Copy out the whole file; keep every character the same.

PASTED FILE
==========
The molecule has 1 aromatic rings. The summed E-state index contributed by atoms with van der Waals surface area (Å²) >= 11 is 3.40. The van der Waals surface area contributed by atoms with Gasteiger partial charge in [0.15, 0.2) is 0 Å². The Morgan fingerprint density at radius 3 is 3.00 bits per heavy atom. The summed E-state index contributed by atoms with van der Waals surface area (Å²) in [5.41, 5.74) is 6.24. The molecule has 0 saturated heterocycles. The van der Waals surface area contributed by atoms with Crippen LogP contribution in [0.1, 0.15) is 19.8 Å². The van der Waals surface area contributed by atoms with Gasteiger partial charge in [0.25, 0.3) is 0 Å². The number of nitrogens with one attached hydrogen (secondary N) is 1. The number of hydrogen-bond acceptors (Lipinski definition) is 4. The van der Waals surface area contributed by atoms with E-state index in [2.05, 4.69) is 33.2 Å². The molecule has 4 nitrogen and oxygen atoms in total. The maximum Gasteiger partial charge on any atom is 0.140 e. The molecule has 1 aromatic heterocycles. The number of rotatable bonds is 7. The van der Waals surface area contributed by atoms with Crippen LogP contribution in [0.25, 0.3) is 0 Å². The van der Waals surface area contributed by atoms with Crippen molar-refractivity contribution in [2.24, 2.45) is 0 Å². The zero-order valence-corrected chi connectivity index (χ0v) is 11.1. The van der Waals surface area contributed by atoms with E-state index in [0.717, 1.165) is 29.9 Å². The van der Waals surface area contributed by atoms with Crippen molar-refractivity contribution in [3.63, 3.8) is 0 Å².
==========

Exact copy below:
The molecule has 1 aromatic rings. The summed E-state index contributed by atoms with van der Waals surface area (Å²) >= 11 is 3.40. The van der Waals surface area contributed by atoms with Gasteiger partial charge in [0.15, 0.2) is 0 Å². The Morgan fingerprint density at radius 3 is 3.00 bits per heavy atom. The summed E-state index contributed by atoms with van der Waals surface area (Å²) in [5.41, 5.74) is 6.24. The molecule has 0 saturated heterocycles. The van der Waals surface area contributed by atoms with Crippen LogP contribution in [0.1, 0.15) is 19.8 Å². The van der Waals surface area contributed by atoms with Gasteiger partial charge in [0.25, 0.3) is 0 Å². The number of nitrogens with one attached hydrogen (secondary N) is 1. The number of hydrogen-bond acceptors (Lipinski definition) is 4. The van der Waals surface area contributed by atoms with E-state index in [2.05, 4.69) is 33.2 Å². The molecule has 4 nitrogen and oxygen atoms in total. The maximum Gasteiger partial charge on any atom is 0.140 e. The molecule has 1 aromatic heterocycles. The number of rotatable bonds is 7. The van der Waals surface area contributed by atoms with Crippen LogP contribution in [0.25, 0.3) is 0 Å². The van der Waals surface area contributed by atoms with Crippen molar-refractivity contribution in [2.24, 2.45) is 0 Å². The zero-order valence-corrected chi connectivity index (χ0v) is 11.1. The van der Waals surface area contributed by atoms with E-state index in [0.717, 1.165) is 29.9 Å². The van der Waals surface area contributed by atoms with Crippen molar-refractivity contribution in [3.63, 3.8) is 0 Å².